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Philip Sheridan Elementary in Kensington is set to be renamed in honor of Gloria Casarez. Photo: AL DÍA Archives.
Philip Sheridan Elementary in Kensington is set to be renamed in honor of Gloria Casarez. Photo: AL DÍA Archives.

Two more Philly schools set for new names, dropping racist historical figures

Philip H. Sheridan Elementary and Woodrow Wilson Middle School are awaiting school board approvals, expected next month.

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In the years following the murder of George Floyd, the nation has been undergoing a racial reckoning, compelling many city and suburban school boards to rebrand and move away from commemorating racist legacies. 

For instance, two more Philadelphia schools recently announced that they are officially letting go of namesakes that honor historical figures who contributed to the oppression of people of color.

Kensington’s Philip H. Sheridan Elementary was named after one of the most famous Union generals of the Civil War, who is most well-known for overseeing brutal campaigns against Native Americans.

Sheridan was notorious for using ruthless tactics against Indigenous people, attacking them in their encampments during the winter, forcing them onto reservations, and undercutting their food supply by attacking their crops and urging the widespread hunting of animals such as bison and buffalo.

Sheridan’s post-Civil War career of brutalizing Native Americans throughout western territories is infamously captured by one of his quotes, “the only good Indians I ever saw were dead.”

Parents, students, and staff from Philip H. Sheridan Elementary unveiled the community election results on the potential name change, announcing that the school will now be called Gloria Casarez Elementary School. 

“We were looking to find a name that represented our school and the goal of inclusion,” Sheridan’s assistant principal Julio Nunez told KYW Newsradio.

Gloria Casarez was the City of Philadelphia’s first director of LGBT affairs, appointed in 2008. During her tenure, Philly adopted the broadest LGBT rights protection in the country and became ranked as the number one city nationwide for LGBT equality. 

“It was 46% of the vote in favor of her. There were three other candidates on the ballot. The community voted, selected that name. And we’re very proud that now we stand with her for inclusion as well, as we move forward,” Nunez said.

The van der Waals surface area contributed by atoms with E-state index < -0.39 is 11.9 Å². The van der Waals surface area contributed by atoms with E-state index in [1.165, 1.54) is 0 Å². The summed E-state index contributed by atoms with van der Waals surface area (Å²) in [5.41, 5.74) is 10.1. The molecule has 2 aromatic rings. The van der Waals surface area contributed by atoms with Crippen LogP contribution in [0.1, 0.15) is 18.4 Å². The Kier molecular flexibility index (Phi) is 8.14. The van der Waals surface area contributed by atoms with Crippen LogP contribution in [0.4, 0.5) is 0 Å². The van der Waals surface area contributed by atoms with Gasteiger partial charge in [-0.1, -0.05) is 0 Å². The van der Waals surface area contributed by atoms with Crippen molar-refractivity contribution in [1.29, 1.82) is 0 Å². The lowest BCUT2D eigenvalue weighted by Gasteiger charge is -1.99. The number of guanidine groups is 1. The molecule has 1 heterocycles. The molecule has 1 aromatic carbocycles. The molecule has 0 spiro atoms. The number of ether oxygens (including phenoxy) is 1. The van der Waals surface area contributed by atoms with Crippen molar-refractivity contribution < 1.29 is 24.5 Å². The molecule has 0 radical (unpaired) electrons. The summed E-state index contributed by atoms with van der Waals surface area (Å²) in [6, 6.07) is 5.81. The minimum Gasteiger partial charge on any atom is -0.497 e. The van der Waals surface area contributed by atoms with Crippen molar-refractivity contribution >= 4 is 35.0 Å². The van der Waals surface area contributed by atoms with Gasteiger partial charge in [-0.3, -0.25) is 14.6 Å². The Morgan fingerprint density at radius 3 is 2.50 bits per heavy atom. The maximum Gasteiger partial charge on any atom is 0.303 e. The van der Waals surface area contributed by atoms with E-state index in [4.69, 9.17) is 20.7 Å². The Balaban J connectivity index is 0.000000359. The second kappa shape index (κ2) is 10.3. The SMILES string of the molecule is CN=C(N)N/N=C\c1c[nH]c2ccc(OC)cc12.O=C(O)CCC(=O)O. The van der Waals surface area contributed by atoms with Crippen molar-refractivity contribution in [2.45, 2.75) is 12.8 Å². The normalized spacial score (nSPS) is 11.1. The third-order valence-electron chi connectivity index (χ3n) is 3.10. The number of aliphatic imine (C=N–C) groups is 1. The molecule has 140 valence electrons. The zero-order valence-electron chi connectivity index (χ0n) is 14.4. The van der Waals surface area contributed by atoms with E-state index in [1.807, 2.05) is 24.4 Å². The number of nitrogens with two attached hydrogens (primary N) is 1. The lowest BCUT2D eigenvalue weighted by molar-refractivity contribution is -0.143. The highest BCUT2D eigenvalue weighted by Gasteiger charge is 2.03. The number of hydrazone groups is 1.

Meanwhile, in Northeast Philadelphia, the community at Woodrow Wilson Middle School on Cottman Avenue, has decided to move away from associating with former president Woodrow Wilson. 

On Tuesday, May 24, the community announced that the school will be renamed as Castor Gardens. 

Chelsea Maher, an eighth-grade teacher and member of the renaming committee, said that the name change was recommended due to the former president’s alleged connection with the Klu Klux Klan and re-segregation of the federal workforce.

Regarding the former connection, Wilson held a White House screening of The Birth of a Nation in February 1915, which dramatized the foundation of the Ku Klux Klan beginning with President Abraham Lincoln’s assassination.

Maher told Northeast Times that the name changing process began in November 2020, and four names were chosen as potential replacements. 

Besides Castor Gardens, the other choices were three prominent Black women in history: Caroline LeCount, a Philly principal and civil rights advocate, Ida B. Wells, journalist and civil rights activists who helped found the NAACP, and Nellie Rathbone Bright, a Philly principal and co-editor of literary magazine. 

The Gloria Casarez and Castor Gardens names will now go to the Philadelphia school board for final approval next month.

Other area schools have also chosen to move away from namesakes with racist histories. In 2021, Andrew Jackson School changed its name to Fanny Jackson Coppin Elementary. 

Next year, Woodrow Wilson High School in Camden is scheduled to rename itself to Eastside High School. 

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